08/06/2016 BBC Business Live


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This is Business Live from BBC News with Ben Thompson and Sally Bundock.


Will shareholders take on Sir Martin Sorrell?


He is the boss of the world s biggest ad firm WPP -


Live from London, that's our top story on Wednesday, 8th June.


How much is too much - that's the question facing


The company's boss Sir Martin Sorrell is the highest paid


He says he deserves over $100 million.


Also in the programme, the world's second-largest


shipbuilder Daewoo has had is offices raided in South Korea


as part of an investigation into alleged accounting irregularities.


The markets look like this. Not a great start for the markets


across-the-board. Is this profit taking? Is there something more


sinister going on? We will explain. We'll be getting the inside


track with the boss Founded in 2003 in a spare room it's


now worth more than $1.5 billion. We'll explain why the boss prefers


to be called a rabbit, As one Harvard professor says


we shouldn t love our flaws He says it can prevent


you from succeeding. So is it time we ditched


the self-confidence and learned to admit


our weaknesses at work? Let us know, use the


hashtag BBCBizLive. My weaknesses are displayed in a


public way on this programme! Executive pay is once again


in the headlines as shareholders seek to vent their frustrations


at bumper pay packets Today it's the turn


of Sir Martin Sorrell, the Chief Executive of the world's


largest advertising agency, WPP. He'll face investors at the firm's


annual general meeting. Mr Sorrell is the highest paid


Chief Executive in the FTSE 100 and is in line for a total payout


of around $102 million. He argues that his compensation


packet is heavily weighted towards the company's share price


and that "if WPP does well, WPP announced in March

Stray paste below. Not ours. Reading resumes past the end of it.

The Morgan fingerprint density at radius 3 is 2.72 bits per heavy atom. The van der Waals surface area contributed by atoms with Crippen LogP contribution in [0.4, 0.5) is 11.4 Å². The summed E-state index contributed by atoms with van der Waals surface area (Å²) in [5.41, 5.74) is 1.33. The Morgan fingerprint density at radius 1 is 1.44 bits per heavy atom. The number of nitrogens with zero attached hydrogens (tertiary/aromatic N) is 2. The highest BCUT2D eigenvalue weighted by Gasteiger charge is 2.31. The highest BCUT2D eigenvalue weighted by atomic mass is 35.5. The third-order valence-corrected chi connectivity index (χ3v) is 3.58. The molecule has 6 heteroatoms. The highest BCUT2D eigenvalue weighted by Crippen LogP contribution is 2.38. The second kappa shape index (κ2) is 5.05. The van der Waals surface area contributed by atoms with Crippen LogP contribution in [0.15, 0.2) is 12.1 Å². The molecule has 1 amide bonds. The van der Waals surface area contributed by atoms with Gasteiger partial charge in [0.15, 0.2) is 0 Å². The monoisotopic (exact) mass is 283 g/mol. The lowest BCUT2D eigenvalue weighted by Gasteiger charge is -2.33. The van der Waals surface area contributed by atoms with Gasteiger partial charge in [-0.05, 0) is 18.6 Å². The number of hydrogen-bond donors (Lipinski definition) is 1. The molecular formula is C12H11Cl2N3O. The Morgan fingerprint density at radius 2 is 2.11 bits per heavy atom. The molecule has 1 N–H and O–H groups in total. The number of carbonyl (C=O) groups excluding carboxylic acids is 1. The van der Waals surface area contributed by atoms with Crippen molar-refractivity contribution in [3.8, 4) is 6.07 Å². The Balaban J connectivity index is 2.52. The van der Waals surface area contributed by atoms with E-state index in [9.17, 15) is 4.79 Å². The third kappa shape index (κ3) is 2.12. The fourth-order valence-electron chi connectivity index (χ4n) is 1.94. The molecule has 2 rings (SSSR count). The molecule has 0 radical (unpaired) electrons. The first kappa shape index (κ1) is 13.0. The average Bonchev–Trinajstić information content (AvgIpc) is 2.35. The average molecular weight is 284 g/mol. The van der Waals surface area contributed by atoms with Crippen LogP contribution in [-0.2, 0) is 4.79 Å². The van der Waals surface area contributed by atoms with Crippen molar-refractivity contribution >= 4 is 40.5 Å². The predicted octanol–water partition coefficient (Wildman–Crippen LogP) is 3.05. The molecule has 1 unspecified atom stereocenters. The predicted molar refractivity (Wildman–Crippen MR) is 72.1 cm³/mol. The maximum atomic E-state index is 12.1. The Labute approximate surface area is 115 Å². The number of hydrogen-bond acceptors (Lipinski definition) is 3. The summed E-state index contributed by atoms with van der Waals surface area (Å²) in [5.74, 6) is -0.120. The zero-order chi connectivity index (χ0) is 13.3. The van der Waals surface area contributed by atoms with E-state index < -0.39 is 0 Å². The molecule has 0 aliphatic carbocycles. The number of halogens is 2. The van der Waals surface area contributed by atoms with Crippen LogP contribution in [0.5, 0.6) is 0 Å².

that its annual pre-tax profits rose 2.8%


to $2.2 billion. But despite this the Shareholder


advisory group ShareSoc has recommended its members to reject


the package saying that they "don't think it will make him


work any harder." Not all bosses believe


in performance-related pay though. The Chief Executive


of Alphabet, the parent company of Google, accepts


an annual salary of just $1. Although it should be said


that his 6.5% stake in the firm does With me now is Oliver Parry,


head of corporate governance Oliver welcome to Business Live. The


first question, is he worth it? If you look at what happened with


respect to the shares over the last five years, they have more than


doubled. Profit in that time is up at ?10 billion. The FTSE has only


risen by 5.8%, shareholder are receiving significant returns. When


he bought that company up, he lives and breathes the brand, I think he


probably is, but the quantum is extremely We talk about large. The


shareholder activism. We have seen a big upswing in the number of


shareholders who are getting vocal about the pay to top bosses, the


question is whether they have the power to change anything? They do,


when it is a vote. I think it is really crucial that the board and


the shareholders engage with one another. So yes, it is great when


there is a majority shareholder vote against such as we saw at BP, but


there needs to be regular engagement between the board and the


shareholders. A lot of this is paid in shares to Sir Martin. As he said


when the firm does well, he does well and clearly there is a


correlation between the two, but is there a danger though that we see


top bosses earning so much, that gap between what the normal worker is


being paid and what the top boss is being paid gets ever bigger and


actually this becomes a moral issue, not necessarily a financial issue?


Well, there is a moral and ethical dimension. It is very much down to


the shareholders. So you have seen local authority pension scheme this


morning recommending votes against and that's right because they see it


as a moral imperative to do so. The power lies with the showeders. It is


crucial that the shareholders exercise their views as we saw with


the Church of England and BP several weeks ago. Is there a brand or a


potential damage to the brand as a result of this? Because yes, rightly


or wrongly, Sir Martin sorle says he deserves the money, but does it come


down to the reputation of the firm? Again, it is that issue, isn't it,


the boss is being seen to be paid a lot, whether he is worth it or not,


many people who are looking at the company will not get into that. They


will see he is earning this bumper pay packet and everyone else isn't.


How do they prevent that from being damaging to the brand? If


performance doesn't match, you saw poor performance with BP and the


Chief Executive is paid a large amount of money there, but for me,


it can have an effect on British businesses as a hell and that's the


real damaging aspect. Our average member earnings ?100,000 a year, and


it affects them, the reputation of British business can be affected.